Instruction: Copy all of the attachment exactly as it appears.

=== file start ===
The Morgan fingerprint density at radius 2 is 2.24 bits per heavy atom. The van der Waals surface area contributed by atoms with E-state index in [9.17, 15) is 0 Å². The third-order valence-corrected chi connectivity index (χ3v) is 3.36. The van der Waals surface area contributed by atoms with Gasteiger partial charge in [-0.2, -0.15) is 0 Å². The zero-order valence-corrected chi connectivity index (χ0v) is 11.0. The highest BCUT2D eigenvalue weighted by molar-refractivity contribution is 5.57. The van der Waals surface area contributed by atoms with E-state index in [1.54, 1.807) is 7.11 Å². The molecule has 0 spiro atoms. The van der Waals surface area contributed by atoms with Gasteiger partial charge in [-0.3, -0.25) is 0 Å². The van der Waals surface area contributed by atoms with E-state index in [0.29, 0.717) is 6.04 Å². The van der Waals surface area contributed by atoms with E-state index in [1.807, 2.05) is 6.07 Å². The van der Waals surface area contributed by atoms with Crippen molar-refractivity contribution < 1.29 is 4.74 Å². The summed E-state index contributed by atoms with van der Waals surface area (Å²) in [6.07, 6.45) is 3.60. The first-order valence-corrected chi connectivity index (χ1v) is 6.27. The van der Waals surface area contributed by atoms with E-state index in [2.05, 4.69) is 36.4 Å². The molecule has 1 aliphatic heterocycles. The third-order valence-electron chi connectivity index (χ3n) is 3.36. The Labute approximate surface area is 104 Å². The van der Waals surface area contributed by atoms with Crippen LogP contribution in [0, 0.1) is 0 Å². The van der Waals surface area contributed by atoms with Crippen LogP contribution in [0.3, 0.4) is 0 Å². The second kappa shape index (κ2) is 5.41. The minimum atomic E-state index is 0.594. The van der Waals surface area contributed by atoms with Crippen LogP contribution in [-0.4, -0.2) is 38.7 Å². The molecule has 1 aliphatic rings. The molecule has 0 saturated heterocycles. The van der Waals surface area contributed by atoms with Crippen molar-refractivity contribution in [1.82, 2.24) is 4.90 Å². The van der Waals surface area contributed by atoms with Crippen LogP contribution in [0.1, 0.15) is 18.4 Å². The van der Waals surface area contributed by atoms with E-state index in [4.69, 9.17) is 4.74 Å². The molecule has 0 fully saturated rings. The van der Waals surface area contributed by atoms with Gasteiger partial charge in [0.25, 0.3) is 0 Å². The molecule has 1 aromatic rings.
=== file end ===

The Morgan fingerprint density at radius 2 is 2.24 bits per heavy atom. The van der Waals surface area contributed by atoms with E-state index in [9.17, 15) is 0 Å². The third-order valence-corrected chi connectivity index (χ3v) is 3.36. The van der Waals surface area contributed by atoms with Gasteiger partial charge in [-0.2, -0.15) is 0 Å². The zero-order valence-corrected chi connectivity index (χ0v) is 11.0. The highest BCUT2D eigenvalue weighted by molar-refractivity contribution is 5.57. The van der Waals surface area contributed by atoms with E-state index in [1.54, 1.807) is 7.11 Å². The molecule has 0 spiro atoms. The van der Waals surface area contributed by atoms with Gasteiger partial charge in [-0.3, -0.25) is 0 Å². The van der Waals surface area contributed by atoms with E-state index in [0.29, 0.717) is 6.04 Å². The van der Waals surface area contributed by atoms with E-state index in [1.807, 2.05) is 6.07 Å². The van der Waals surface area contributed by atoms with Crippen molar-refractivity contribution < 1.29 is 4.74 Å². The summed E-state index contributed by atoms with van der Waals surface area (Å²) in [6.07, 6.45) is 3.60. The first-order valence-corrected chi connectivity index (χ1v) is 6.27. The van der Waals surface area contributed by atoms with E-state index in [2.05, 4.69) is 36.4 Å². The molecule has 1 aliphatic heterocycles. The third-order valence-electron chi connectivity index (χ3n) is 3.36. The Labute approximate surface area is 104 Å². The van der Waals surface area contributed by atoms with Crippen LogP contribution in [0, 0.1) is 0 Å². The van der Waals surface area contributed by atoms with Crippen LogP contribution in [0.3, 0.4) is 0 Å². The second kappa shape index (κ2) is 5.41. The minimum atomic E-state index is 0.594. The van der Waals surface area contributed by atoms with Crippen LogP contribution in [-0.4, -0.2) is 38.7 Å². The molecule has 1 aliphatic rings. The molecule has 0 saturated heterocycles. The van der Waals surface area contributed by atoms with Crippen molar-refractivity contribution in [1.82, 2.24) is 4.90 Å². The van der Waals surface area contributed by atoms with Crippen LogP contribution in [0.1, 0.15) is 18.4 Å². The van der Waals surface area contributed by atoms with E-state index in [4.69, 9.17) is 4.74 Å². The molecule has 0 fully saturated rings. The van der Waals surface area contributed by atoms with Gasteiger partial charge in [0.25, 0.3) is 0 Å². The molecule has 1 aromatic rings.